We can understand the vagaries of the FPTP system in multi-cornered contests by again stating an illustration of a three-cornered contest, as it operates at its best in a contest of more than two parties. Let us assume the main contestants are A, B and C parties/coalitions. At the beginning of the campaign process, they stand in their vote share at 36, 32 and 20 percent respectively while 12 percent are floating among other contestants. As the campaign picks up and various voting blocks shift as tectonic plates in a seismic phenomenon, many interesting patterns would emerge. One of the possible scenarios could be that by the poling day C gains by 6 points at the expense of A, both of them finally getting the share of 26 percent and 30 percent respectively. In the process, it pulls down A to 30 points yet itself reaches only 26 which is not sufficient to surpass B. So, finally, B’s original share of 32 remains intact. The contest is, therefore, essentially, not between A & B but it is between A & C which ensures victory of B without much effort. It is a very simplistic scenario. There would be more complex scenarios. FPTP works wonders in such situations making any correct prediction very difficult and even impossible. Thus, the main factor is not perception or influence that is generally held in the public domain but how FPTP operates and how many votes are actually polled. It is a common knowledge that most vociferous sections may not even vote! It is easy to appreciate that the system’s vagaries are more varied if the number of serious contenders go up. It will certainly lead to unpredictable and startling results. That could be one of the reasons that various surveys, opinion polls and even exit polls go wrong.  
 
Let us apply this model to Uttar Pradesh. The performance of the main players at the national level would depend upon their score in UP which in turn will depend upon how the FPTP factor works in multi-cornered contests in the state. As stated above, the system works wonders if there are three or more serious contenders. In the beginning, it was supposed to be a contest between the alliance of SP-BSP-RLD, popularly called Gathbandhan (hereinafter called GB), and BJP-led NDA. But, with the Congress going alone, irrespective of whoever is responsible for this situation, it has become a real three-cornered contest. Add to this some important regional players and outfits like SBSP of Om Prakash Rajbhar, PSP of Shiv Pal Yadav and others. It is now the Congress candidates’ performance on which would depend the outcome particularly of the GB and NDA. In many constituencies, where it is not in the main contest, it will certainly play a spoiler either way. According to reports, it is now emerging that in many constituencies it will cut into GB and in some into BJP votes, the extent of which is a guess work. In fact, one important Congress leader has gone on record to say that its candidates will poach the BJP votes and damage the party. Not sure. By the very nature of electoral politics and absence of any visible wave, it will damage both. Relative damage will affect the results. Prima facie, however, it appears that it will damage GB more than BJP. PSP of Shiv Pal Yadav will certainly damage the GB and benefit the BJP. 
 
Another crucial factor is the dilemma of the minority community. It is generally believed that the minority community votes against BJP and in favour of a candidate who can defeat the BJP candidate. The tactics shift from constituency to constituency. In other states, where the Congress is strong, they would vote for its candidates. But, in UP, they remain in a great amount of confusion as the Congress candidates are generally not in a strong position. They think that only the GB can defeat the BJP in UP, but at all India level it is the Congress that can contain the BJP. In case of GB partners, their vote will not be split this time, unlike the previous elections when their votes would be divided between SP and BSP. However, if there is a Congress candidate in a constituency, their diversion towards that candidate cannot be ruled out, particularly, if the candidate is robust. This dilemma is minimal in other states as the Congress is the main contestant in a majority of the states and SP/BSP do not have much of a presence. So, in those states, they would be polarised mainly towards the Congress. In this scenario, the Congress would attract some of minority and its old BRAHM (Brahmin, Harijan, Muslim) vote bank and to that extent damage the GB. Thus, the Congress would end up helping the BJP/ NDA indirectly by cutting into GB votes and facilitating in the victory of BJP candidates, a supremely ironical situation.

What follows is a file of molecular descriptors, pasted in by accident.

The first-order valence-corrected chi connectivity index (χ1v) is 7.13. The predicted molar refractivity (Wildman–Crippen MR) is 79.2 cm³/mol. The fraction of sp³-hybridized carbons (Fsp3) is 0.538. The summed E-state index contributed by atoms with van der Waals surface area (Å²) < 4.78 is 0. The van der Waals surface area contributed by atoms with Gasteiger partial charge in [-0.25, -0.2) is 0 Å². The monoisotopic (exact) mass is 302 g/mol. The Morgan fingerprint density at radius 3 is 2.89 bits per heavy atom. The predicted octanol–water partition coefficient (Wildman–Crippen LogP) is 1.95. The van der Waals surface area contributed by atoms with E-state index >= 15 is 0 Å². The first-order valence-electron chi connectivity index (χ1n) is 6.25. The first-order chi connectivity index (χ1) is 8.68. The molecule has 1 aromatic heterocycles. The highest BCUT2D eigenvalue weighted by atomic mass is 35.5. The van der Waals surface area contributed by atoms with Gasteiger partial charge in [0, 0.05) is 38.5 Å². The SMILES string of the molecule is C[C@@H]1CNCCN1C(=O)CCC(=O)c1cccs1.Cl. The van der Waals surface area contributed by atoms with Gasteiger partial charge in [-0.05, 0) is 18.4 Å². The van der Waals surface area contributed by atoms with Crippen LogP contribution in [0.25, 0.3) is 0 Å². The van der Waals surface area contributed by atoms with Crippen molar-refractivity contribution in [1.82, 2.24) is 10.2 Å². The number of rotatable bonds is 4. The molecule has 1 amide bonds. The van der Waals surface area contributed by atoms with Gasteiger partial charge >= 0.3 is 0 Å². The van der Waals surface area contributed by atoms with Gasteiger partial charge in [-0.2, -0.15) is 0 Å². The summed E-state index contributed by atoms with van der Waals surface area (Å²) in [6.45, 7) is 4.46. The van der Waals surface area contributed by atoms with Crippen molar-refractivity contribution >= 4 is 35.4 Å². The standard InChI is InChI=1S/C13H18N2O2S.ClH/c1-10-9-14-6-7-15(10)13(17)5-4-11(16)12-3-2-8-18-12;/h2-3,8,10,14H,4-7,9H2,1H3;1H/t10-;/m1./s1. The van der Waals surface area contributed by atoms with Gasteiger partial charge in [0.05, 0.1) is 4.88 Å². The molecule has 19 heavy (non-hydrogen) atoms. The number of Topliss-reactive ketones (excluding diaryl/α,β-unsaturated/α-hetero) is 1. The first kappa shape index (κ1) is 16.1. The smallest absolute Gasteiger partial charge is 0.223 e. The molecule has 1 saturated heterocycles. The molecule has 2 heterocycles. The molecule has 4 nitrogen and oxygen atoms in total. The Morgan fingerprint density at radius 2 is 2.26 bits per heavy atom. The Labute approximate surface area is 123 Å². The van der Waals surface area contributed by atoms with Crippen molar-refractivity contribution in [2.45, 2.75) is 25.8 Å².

From the above analysis, we observe that the overall percentage of votes a party or a coalition secures at state or national level has no certain correlation to the number of seats it wins. The party may concentrate only in some seats and convert the votes so obtained in more seats. Conversely, another party may get more votes by its spread all over the state or a bigger area, yet may get fewer seats or no seats at all. (In the 1999 parliamentary elections, when BJP secured disproportionate seats and in 2014, when the BSP got around 20 percent of the votes in UP yet no seat)
 
In our electoral system, the number of seats won matter more than the number of votes obtained. In the euphoria of post-electoral victory, the people and politicians both tend to ignore the absolute number or percentage of votes secured by parties and prefer to focus on the number of seats.
The foregoing analysis is an attempt to impress upon the practising politicians and commentators to appreciate the electoral results in the correct perspective and not to be swayed by the surge or fall in the seats of the respective parties and attribute them to the acceptance or rejection of their policies entirely. The classical case of over-exaggerated simplifications was witnessed in the 2004 elections when post-election, the Shining India campaign was held responsible for the BJP’s defeat and pro-poor stance of the Congress were held responsible for the remarkable victory of the UPA.
It should not be construed that promises, popular sentiments and emotions do not play an important role in the eventual outcome of elections. They do surely and certainly. It is important to remain in the field for the main contestants and potential winners. But what actually matters is the numbers in a chaotic and complex scenario. It is purely a mathematical calculus with interplay of various permutation and combinations though some people call it an art.  
 
Malik is a retired IPS officer with vast field experience.